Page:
Press Release - Environmental challenge to La. coal terminal settles out of court

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Environmental Organizations targeting a coal export terminal in Louisiana under the Clean Water Act moved to settle out of court Aug. 18 after the facility's backers agreed to a series of financial and environmental protection obligations.

The parties filed a consent decree on Aug. 18, appealing for a stay to the case under an agreement that United Bulk Terminals Davant, LLC would meet a collection of requirements laid out in the settlement.

The initial legal challenge was filed by environmental advocacy groups, the Louisiana Environmental Action Network, Gulf Restoration Network, and Sierra Club, in March 2014 following allegations that the facility "spilled significant amounts of coal and petroleum coke" at its export terminal in violation of the Clean Water Act.

The settlement was celebrated by local environmental groups as a step towards accountability.

"It's exciting to see that this lawsuit has resulted in an investment in coastal restoration, since we know that coal and petcoke from nearby coal export facilities are polluting coastal wetlands," said Scott Eustis, coastal wetland specialist at the Gulf Restoration Network. "Louisiana's future depends upon the protection of our coastal wetlands; we can't let coal pollution threaten restoration plans."

According to a court filing in the U.S. District Court for the Eastern District of Louisiana, UBT "shall modify existing operational practices to further minimize potential releases or spills of product from transfer and loading/unloading operations" through a series of monitoring and improvement actions.

As a part of the settlement, UBT will be required to wet coal barges to minimize dust and suspend all loading and unloading activities when wind speeds exceed 45 mph, in addition to several other actions aimed at minimizing dust in the area.

In addition to covering $91,855 in legal fees, UBT will donate "$75,000 directly to the Woodlands Conservancy on behalf of the Woodlands Trail and Bird Park Sanctuary as a Supplemental Environmental Project" within 30 days of the effective date of the agreement. The settlement will now be subject to a 45-day review period by the U.S. Department of Justice.

"Anything that's going to make United Bulk comply with the Clean Water Act is a good thing," said Plaquemines Parish Councilwoman Audrey Salvant in a statement. "The company should be held accountable."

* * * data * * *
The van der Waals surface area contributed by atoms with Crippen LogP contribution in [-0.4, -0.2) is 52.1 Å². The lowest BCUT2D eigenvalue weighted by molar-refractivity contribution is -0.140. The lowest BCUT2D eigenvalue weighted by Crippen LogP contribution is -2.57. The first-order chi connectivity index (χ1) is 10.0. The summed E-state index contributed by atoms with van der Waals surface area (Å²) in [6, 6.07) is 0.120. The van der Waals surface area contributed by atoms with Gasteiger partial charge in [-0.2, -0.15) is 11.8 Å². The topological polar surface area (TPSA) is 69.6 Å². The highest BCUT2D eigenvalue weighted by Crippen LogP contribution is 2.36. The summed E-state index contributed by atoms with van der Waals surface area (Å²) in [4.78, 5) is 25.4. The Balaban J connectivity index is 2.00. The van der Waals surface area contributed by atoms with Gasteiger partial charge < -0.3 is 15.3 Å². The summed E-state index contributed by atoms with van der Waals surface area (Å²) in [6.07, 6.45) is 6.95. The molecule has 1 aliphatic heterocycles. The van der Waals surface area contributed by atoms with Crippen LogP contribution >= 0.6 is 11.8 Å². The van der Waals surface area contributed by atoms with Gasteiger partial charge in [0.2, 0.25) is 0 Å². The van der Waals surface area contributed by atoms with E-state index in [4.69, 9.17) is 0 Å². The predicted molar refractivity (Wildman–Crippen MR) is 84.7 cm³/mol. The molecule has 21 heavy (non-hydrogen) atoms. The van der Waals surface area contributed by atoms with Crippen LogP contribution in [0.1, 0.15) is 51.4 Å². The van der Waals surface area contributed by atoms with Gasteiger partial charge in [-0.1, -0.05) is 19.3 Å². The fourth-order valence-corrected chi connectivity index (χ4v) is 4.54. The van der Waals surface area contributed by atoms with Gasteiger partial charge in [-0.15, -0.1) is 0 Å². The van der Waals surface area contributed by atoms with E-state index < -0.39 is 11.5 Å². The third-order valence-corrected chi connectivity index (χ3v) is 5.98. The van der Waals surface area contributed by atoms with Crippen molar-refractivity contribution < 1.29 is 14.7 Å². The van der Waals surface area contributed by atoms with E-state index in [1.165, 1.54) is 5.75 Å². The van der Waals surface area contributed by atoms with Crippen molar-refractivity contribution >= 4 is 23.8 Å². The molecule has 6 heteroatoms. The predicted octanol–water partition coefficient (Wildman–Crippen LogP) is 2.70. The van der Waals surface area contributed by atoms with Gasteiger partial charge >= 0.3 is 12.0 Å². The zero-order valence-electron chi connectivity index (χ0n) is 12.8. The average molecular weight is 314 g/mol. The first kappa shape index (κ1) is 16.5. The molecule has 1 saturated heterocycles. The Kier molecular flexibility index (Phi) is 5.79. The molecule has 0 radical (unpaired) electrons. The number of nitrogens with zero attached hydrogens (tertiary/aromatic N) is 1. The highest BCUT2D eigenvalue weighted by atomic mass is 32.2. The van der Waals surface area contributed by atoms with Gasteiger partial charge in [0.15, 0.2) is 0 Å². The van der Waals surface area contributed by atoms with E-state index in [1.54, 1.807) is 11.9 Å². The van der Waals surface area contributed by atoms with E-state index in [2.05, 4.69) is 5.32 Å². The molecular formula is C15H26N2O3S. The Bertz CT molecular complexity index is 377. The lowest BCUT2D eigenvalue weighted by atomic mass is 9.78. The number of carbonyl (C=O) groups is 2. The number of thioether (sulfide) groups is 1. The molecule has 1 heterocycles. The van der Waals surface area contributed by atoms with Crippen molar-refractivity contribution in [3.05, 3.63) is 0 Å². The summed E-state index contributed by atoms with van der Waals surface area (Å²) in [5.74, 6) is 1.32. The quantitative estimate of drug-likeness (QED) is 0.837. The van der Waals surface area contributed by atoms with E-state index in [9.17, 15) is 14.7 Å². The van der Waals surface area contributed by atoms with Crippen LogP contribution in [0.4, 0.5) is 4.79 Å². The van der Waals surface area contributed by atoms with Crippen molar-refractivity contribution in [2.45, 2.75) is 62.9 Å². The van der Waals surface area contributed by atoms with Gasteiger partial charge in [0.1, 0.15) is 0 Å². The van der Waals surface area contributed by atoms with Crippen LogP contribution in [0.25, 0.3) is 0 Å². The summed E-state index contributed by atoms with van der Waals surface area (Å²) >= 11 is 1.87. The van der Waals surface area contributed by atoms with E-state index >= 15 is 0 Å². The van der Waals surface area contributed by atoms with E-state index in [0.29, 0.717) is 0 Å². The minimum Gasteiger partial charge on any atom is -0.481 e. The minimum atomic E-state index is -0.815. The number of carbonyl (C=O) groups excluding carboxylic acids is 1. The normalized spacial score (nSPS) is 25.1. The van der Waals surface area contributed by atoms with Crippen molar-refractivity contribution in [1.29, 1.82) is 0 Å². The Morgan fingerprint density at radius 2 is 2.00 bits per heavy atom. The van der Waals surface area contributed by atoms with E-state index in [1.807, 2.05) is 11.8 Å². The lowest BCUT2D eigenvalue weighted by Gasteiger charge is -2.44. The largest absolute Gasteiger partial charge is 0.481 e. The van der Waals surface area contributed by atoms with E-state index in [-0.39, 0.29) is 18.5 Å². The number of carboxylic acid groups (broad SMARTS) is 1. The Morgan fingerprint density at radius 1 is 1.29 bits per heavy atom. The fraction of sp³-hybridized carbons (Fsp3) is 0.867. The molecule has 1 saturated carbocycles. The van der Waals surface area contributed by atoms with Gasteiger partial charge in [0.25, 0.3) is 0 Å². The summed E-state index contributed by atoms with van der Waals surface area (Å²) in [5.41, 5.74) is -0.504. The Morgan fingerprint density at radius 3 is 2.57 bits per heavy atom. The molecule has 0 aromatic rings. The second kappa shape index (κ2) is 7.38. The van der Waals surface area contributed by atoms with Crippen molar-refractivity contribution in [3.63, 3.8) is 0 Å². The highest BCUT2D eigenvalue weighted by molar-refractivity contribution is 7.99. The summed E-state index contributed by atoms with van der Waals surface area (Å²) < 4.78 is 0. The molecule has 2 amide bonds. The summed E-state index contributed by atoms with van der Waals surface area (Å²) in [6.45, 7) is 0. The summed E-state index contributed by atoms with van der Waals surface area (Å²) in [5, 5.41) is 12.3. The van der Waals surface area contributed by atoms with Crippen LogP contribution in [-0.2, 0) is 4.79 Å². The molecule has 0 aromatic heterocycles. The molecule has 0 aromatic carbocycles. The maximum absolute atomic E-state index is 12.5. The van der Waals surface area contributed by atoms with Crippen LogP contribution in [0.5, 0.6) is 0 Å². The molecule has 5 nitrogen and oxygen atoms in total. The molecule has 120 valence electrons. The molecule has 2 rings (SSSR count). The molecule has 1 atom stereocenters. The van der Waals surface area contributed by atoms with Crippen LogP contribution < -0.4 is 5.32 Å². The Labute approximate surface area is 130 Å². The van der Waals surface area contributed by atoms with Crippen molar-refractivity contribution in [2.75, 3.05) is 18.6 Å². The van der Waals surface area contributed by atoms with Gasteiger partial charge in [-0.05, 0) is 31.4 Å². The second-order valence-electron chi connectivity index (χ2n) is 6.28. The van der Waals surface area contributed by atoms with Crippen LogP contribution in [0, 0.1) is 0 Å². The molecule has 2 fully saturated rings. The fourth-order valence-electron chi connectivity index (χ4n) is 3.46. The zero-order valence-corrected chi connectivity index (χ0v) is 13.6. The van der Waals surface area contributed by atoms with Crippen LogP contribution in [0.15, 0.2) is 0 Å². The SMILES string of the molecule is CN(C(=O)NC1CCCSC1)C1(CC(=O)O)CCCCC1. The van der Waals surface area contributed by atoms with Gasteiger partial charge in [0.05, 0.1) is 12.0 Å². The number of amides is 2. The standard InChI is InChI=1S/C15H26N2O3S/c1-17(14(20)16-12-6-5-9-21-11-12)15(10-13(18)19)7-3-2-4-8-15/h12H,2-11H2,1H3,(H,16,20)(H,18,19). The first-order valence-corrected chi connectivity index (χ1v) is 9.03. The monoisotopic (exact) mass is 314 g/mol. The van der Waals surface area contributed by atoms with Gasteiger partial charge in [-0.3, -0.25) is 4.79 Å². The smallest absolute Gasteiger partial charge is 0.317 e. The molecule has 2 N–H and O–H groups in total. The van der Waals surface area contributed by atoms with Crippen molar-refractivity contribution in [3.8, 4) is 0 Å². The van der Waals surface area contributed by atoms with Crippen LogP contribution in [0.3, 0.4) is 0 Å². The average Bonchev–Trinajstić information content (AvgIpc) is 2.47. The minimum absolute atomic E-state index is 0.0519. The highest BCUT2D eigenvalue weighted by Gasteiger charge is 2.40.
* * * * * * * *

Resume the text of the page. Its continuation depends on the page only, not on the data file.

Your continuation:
According to Oiltanking Partners LP, which is listed as the parent company of UBT, the facility is located on 1,134 acres and has an annual throughput of 11 million tons, with an on-site storage capacity of 3.5 million tons.

The case marks the latest effort to reduce or minimize the impact of coal traffic through terminals in Plaquemines Parish, located in southern Louisiana, not far from New Orleans.

"How do you put a coal plant in a place with hurricanes and strong winds and people?" said local resident Linda Ramil in a statement. "Coal terminals just don't make sense for us. It's a no win situation, and that's why we don't want the RAM coal export terminal in the community."

In recent months, environmental and community groups have targeted the proposed RAM Terminal project. First proposed by St. Louis-based Armstrong Energy Inc. through unit RAM Terminals LLC, the coal export facility was intended to service Panamax ships, allowing them to move up to 6 million tons of coal per year through the Louisiana port.

The proposed facility has been the subject of local government and environmental challenges, resulting in the invalidation of one of three permits required to complete the project in December 2014. However, the terminal was revived in May with an amended appeal to state regulators for the invalidated permit.

Plaquemines Parish is also home to Kinder Morgan Inc.'s International Marine Terminals, a 150-acre facility with 1.3 million tons in storage capacity.

UBT could not be reached for comment on the settlement.

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